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story.lead_photo.caption The sun starts to set after midnight in the westernmost part of the Snaefellsnes Peninsula, home to the Bjarnarhofn Shark Museum. - Photo by KARLY DOMB SADOF/The Washington Post

Iceland has become the coldest tourism hot spot — and for good reason. A relatively easy flight from practically anywhere in the United States deposits passengers a short drive away from the Blue Lagoon; an hour later, you can be neck-deep in the lava field's natural geothermal spa.

The Golden Circle is another must-do. It's a loop from Reykjavik to the center of Iceland and back. Visitors pass through glorious landscapes that include molten lava eruptions and some of the most spectacular waterfalls before returning to a once relatively quiet capital city now booming with restaurants, souvenir shops, museums and bars.

While it's still possible to find spots in Iceland that look like a mural, its go-to destinations are often overcrowded. Tickets for the Blue Lagoon are frequently sold out. The Golden Circle has become so tourist-ridden that you can simply follow the slow-moving buses rather than use GPS. And if you dare enter a Reykjavik restaurant without a reservation, you'd better be dining at 4 p.m. If you prefer the road less traveled, go there during the less popular winter months (though it's cold and dark) or make your reservations early.

Remarkably, however, you can experience geothermal saunas, glaciers, caves and more after driving about an hour northwest from Reykjavik to a portion of the country that seems virtually untouched by tourists: the region known as West Iceland.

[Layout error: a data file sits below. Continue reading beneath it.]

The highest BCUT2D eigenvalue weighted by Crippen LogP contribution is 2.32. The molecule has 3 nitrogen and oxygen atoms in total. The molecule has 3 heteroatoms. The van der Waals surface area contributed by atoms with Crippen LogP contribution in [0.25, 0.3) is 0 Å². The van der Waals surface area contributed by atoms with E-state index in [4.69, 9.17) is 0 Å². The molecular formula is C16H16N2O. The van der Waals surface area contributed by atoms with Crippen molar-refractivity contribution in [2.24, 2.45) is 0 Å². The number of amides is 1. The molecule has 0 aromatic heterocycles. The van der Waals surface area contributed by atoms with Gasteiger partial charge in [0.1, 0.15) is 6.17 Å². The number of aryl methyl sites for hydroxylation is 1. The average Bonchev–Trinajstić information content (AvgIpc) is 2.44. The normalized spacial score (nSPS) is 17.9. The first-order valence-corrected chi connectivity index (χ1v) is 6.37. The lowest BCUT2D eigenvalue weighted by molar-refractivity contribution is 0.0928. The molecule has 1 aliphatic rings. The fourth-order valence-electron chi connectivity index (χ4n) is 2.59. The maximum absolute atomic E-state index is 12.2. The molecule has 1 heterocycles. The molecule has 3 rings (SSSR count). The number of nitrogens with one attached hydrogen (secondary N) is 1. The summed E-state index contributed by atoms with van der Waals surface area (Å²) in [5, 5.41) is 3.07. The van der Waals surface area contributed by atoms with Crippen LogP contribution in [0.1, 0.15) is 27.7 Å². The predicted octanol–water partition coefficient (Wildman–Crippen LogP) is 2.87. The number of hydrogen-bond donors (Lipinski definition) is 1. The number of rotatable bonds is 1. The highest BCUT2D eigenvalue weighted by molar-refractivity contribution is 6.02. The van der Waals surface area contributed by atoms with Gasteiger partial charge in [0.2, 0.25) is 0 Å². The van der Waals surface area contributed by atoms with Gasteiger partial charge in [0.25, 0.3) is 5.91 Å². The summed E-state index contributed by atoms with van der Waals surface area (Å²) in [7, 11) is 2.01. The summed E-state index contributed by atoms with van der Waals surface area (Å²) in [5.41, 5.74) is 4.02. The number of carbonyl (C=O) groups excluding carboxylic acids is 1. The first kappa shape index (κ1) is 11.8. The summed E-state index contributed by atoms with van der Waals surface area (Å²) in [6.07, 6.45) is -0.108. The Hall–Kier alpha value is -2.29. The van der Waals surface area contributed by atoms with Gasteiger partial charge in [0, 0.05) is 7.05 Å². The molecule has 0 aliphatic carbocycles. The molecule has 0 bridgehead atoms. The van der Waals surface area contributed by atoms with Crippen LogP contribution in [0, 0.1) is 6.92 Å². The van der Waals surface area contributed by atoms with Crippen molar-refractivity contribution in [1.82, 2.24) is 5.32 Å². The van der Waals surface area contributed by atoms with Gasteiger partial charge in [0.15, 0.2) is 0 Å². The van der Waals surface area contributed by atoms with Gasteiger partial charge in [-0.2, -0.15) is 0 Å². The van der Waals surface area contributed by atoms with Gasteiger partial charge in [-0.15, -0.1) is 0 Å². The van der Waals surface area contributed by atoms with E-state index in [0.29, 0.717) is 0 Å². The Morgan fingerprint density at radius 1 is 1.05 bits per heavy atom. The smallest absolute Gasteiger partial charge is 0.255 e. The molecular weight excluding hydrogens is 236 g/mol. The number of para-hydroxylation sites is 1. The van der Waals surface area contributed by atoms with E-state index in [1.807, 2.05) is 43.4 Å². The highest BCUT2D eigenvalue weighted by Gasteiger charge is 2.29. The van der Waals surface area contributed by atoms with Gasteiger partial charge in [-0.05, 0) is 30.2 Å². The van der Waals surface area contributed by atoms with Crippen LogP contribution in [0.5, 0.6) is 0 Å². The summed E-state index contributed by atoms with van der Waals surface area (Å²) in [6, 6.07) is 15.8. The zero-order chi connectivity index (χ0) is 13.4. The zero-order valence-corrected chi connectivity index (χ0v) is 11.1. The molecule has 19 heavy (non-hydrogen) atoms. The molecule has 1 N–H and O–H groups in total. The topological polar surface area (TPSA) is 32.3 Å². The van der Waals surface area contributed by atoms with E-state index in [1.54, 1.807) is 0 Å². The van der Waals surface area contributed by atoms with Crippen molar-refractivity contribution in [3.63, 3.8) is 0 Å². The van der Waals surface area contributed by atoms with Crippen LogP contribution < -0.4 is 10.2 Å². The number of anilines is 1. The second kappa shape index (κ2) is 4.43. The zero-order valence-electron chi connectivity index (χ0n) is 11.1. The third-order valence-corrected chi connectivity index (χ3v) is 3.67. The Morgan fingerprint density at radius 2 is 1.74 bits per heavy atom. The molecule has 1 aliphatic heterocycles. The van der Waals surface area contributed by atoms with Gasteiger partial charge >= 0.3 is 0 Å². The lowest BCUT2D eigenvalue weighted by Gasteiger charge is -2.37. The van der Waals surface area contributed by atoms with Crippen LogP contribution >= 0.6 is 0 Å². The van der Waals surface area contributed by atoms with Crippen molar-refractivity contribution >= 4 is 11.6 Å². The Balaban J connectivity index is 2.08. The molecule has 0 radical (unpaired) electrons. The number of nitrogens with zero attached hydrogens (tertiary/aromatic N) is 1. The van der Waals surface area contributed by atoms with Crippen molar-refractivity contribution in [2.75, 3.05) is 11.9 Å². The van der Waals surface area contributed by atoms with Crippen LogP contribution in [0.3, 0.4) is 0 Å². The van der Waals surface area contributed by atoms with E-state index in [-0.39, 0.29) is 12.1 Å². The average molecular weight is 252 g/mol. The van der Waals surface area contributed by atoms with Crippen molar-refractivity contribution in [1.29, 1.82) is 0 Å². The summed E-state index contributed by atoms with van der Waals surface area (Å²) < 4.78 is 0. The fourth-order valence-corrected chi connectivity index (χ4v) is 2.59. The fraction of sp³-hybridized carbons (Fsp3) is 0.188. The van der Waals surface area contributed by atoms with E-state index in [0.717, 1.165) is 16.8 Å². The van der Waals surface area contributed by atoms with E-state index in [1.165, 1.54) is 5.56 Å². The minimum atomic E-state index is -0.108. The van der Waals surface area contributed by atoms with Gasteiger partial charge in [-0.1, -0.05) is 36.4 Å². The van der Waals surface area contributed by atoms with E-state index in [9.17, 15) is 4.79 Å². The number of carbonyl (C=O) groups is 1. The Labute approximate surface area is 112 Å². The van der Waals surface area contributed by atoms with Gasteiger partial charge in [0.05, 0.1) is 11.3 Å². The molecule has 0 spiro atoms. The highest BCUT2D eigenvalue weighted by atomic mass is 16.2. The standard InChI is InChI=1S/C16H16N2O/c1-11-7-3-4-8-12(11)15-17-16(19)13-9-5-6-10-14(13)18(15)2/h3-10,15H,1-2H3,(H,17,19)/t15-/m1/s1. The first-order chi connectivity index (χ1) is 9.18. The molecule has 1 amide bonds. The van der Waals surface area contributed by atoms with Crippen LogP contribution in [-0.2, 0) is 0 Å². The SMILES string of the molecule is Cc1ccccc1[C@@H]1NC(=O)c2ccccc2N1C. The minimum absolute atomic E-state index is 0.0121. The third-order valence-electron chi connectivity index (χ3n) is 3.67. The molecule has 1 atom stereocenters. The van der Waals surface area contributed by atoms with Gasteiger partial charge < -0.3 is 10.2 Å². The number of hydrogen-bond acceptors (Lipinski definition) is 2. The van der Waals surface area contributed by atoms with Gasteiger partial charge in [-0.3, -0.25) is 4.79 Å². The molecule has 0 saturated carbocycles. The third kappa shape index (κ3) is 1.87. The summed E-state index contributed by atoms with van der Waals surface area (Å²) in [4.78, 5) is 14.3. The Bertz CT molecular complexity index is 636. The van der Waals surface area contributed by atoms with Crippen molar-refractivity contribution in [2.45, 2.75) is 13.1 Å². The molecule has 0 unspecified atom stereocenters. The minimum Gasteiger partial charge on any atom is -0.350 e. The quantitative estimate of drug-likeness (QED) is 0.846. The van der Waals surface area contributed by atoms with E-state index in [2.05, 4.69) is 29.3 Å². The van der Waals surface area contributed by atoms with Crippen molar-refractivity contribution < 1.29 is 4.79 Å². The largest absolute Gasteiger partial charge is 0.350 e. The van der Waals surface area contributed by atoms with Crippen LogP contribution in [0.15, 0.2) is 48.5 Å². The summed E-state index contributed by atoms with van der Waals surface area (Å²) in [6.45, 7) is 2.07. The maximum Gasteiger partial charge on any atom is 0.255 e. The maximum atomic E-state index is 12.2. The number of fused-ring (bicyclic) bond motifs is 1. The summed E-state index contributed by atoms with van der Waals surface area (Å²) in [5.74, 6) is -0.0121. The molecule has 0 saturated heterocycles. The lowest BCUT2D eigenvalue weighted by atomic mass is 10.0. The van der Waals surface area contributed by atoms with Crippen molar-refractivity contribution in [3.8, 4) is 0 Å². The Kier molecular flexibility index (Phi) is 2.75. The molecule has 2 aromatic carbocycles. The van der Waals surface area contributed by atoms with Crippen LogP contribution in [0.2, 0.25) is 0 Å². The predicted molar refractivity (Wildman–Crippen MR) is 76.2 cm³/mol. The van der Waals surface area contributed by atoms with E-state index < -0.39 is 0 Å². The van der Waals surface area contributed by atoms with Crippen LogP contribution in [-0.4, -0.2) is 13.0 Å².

The water flowing into Krauma, a geothermal bath in Reykholt, arrives directly from the smallest glacier in Iceland before being dispersed into five baths of varying temperature. (Only true Icelanders could dip more than their toes in the hottest of the baths.) If you go midweek, you may be the only people there.

Vatnshellir Cave, within Snaefellsjokull National Park, offers guided tours of an 8,000-year-old, below-the-surface lava cave. After descending in a spiral, wearing a provided helmet and headlamp, you'll feel like you've entered a different planet. (Pro tip: Although it may have been warm enough for a fugitive couple to allegedly live there comfortably centuries ago, it's now bitterly cold in winter, so dress appropriately.)

If you take the Into the Glacier tour, which departs from Husafell or the Klaki base camp, depending on the season, you'll ride in a ridiculously large vehicle — or atop a snowmobile — to Iceland's second-largest glacier, Langjokull. Then, you'll enter a minuscule opening into a magnificent ice cave, complete with an ice bar and an ice chapel. Yes, you can get married there.

West Iceland also offers the only full sheep farm in the country: At remote Bjarteyjarsandur, visitors can herd sheep (traditionally, children race after the animals while adults sip whiskey and watch), shear sheep, pick wild mussels and do other chores, depending on the season. Guests can stay at one of four on-site mountain cottages, as well as inside the farmhouse with the owners, and experience a true farm-to table meal at the farm's tiny restaurant.

Another only-in-West-Iceland experience is the Bjarnarhofn Shark Museum in the Snaefellsnes Peninsula, where you can learn all about fermented shark meat, a traditional Icelandic dish, and sample it along with Iceland's signature spirit — Brennivín schnapps.

Travel on 03/10/2019

Print Headline: Iceland's best out of cities

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